“For I have derived much joy and comfort from your love, my brother, because the hearts of the saints have been refreshed through you” (Phile. 7).
After reading Philemon in its entirety, it is clear that Paul regarded Philemon as a true brother in Christ and as one who exercised a profound ministry in the church at Colossae. We saw in verse 5 that Philemon had a great love for “all the saints.” In today’s passage, the apostle expands upon this thought, referring to Philemon as one who “refreshed” the hearts of all the saints in the Colossian church. This expression indicates that Philemon’s love was not merely superficial but deep and long lasting, refreshing to other believers at the most significant levels, perhaps through encouragement, discipleship, financial support, and prayer.
Reading such descriptions, however, forces us to deal with the fact that Philemon owned slaves, which may seem to deny the good things Paul says about his friend in this letter. Honestly, reconciling Philemon’s godly character with his slave ownership is not easy, and that Paul elsewhere calls Christians to treat their slaves humanely but not to manumit them complicates the matter (Eph. 6:5–9; Col. 4:1). It is a significant issue for Christian apologetics, especially as society grows more intolerant of those who believe homosexual acts violate God’s moral order. How, an unbelieving culture asks, can Christians say that the slavery not condemned in Scripture is outmoded but affirm Scripture’s equally time-bound prohibitions of homosexuality? For an example from America’s highest office, the current president, who professes Christianity, questions whether the Bible should influence public policy since it does not outlaw slavery. The implication is that Scripture is untrustworthy in modern political matters because it does not abolish what modern people believe to be wrong.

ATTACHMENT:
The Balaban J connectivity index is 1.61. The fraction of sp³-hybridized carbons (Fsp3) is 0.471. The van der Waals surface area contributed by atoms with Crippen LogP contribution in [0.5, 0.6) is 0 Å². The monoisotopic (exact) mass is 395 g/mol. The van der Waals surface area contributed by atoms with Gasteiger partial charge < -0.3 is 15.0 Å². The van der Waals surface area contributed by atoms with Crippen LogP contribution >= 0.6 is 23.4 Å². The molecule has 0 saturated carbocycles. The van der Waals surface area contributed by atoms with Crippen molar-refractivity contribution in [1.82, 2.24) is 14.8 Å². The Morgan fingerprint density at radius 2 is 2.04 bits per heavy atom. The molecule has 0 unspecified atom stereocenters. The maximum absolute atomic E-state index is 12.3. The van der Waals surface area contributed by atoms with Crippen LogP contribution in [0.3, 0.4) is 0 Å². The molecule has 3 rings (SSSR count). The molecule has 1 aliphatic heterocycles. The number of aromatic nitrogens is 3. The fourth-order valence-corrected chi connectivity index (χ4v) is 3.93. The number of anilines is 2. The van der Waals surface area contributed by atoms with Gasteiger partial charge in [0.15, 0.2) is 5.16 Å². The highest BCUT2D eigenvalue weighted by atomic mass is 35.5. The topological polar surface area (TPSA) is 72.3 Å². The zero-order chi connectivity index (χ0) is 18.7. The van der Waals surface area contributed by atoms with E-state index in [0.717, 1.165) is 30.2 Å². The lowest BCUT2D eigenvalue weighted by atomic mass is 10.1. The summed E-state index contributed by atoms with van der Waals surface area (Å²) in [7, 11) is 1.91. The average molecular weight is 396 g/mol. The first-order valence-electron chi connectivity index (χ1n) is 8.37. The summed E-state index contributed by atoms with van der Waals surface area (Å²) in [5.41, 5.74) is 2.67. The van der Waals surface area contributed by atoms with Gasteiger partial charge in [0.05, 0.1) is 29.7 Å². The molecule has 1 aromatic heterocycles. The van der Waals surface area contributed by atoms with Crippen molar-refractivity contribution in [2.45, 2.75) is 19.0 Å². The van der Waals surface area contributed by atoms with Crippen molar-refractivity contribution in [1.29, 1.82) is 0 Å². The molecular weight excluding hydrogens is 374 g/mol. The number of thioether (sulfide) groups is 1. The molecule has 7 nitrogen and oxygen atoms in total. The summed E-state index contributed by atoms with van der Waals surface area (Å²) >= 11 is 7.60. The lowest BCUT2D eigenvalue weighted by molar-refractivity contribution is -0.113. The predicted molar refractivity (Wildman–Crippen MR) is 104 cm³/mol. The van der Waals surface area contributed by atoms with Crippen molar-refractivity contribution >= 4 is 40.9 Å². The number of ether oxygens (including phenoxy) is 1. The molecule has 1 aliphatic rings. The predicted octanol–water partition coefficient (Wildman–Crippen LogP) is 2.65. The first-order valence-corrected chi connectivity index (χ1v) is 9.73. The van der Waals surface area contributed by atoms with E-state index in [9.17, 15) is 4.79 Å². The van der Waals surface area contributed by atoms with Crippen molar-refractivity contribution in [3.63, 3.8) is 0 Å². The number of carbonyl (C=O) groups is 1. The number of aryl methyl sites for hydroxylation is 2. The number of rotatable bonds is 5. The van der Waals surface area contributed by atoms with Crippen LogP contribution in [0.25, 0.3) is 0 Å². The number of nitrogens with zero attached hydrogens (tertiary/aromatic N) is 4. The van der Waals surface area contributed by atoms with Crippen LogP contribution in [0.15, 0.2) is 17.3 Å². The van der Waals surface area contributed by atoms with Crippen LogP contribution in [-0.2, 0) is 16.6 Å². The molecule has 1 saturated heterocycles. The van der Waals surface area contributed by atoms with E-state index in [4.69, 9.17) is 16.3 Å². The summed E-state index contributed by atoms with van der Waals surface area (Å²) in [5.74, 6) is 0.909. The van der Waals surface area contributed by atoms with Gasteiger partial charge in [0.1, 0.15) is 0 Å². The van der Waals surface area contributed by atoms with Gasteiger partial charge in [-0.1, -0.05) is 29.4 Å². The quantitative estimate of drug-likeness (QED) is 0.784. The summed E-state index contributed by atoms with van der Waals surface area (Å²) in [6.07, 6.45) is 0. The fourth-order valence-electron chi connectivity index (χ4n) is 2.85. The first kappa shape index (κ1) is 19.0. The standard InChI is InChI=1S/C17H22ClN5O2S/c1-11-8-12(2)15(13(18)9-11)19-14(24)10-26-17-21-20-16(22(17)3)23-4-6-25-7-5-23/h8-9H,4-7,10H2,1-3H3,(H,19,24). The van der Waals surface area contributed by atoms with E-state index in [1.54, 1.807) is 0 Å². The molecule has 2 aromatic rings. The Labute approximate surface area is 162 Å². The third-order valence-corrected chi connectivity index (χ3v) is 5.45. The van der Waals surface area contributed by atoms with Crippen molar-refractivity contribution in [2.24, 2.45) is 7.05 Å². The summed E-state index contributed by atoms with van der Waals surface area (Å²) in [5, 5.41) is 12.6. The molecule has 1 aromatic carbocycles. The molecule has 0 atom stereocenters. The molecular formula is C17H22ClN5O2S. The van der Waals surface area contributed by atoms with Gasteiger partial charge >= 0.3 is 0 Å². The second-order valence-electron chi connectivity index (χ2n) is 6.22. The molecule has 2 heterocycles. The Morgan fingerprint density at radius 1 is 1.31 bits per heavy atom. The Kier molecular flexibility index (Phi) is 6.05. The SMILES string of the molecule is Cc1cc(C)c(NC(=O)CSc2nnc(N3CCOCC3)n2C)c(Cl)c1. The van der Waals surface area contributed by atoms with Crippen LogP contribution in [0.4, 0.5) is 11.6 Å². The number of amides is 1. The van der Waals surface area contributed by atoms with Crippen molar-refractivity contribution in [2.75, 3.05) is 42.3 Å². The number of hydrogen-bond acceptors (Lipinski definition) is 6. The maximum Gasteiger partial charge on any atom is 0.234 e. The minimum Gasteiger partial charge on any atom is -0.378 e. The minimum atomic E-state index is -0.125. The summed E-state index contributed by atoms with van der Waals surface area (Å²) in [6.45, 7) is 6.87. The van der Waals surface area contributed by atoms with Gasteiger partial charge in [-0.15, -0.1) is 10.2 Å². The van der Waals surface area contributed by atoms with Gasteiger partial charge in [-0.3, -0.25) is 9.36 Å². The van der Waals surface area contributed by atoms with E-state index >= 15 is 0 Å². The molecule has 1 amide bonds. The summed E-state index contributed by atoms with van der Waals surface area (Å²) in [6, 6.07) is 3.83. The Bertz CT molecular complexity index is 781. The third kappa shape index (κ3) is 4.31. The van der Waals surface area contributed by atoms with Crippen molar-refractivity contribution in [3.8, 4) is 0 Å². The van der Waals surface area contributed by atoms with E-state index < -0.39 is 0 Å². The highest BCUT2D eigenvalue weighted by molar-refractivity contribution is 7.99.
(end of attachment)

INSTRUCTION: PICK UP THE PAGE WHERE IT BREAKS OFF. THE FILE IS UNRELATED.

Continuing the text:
Addressing the issue will take time, but first note that the slavery described in Scripture is not the same type of slavery practiced in America’s Antebellum Era. Slavery in ancient Israel and first-century Rome often resulted when debtors could not repay a loan. Unlike the ethnocentric slavery once practiced in the United States, the slavery Scripture knows of was not based, at least primarily, on biblically abhorrent ideas such as racial inferiority and kidnapping (Gen. 1:27; Ex. 21:16). God’s condemnation of these foundational principles of American slavery renders that system wholly ungodly; thus, the attempt to justify the system biblically in days past was gross Scripture-twisting.
Coram DeoLiving before the face of God
As we think about the believers in days gone by, it is always important that we acknowledge the truth about the things that they did. We do these believers no favors if we pretend that participation in ungodly systems of kidnapping and racism was not so bad simply because they may have been exemplary in other matters. At the same time, we should beware of judging them too harshly, for none of us lives out the gospel’s implications perfectly.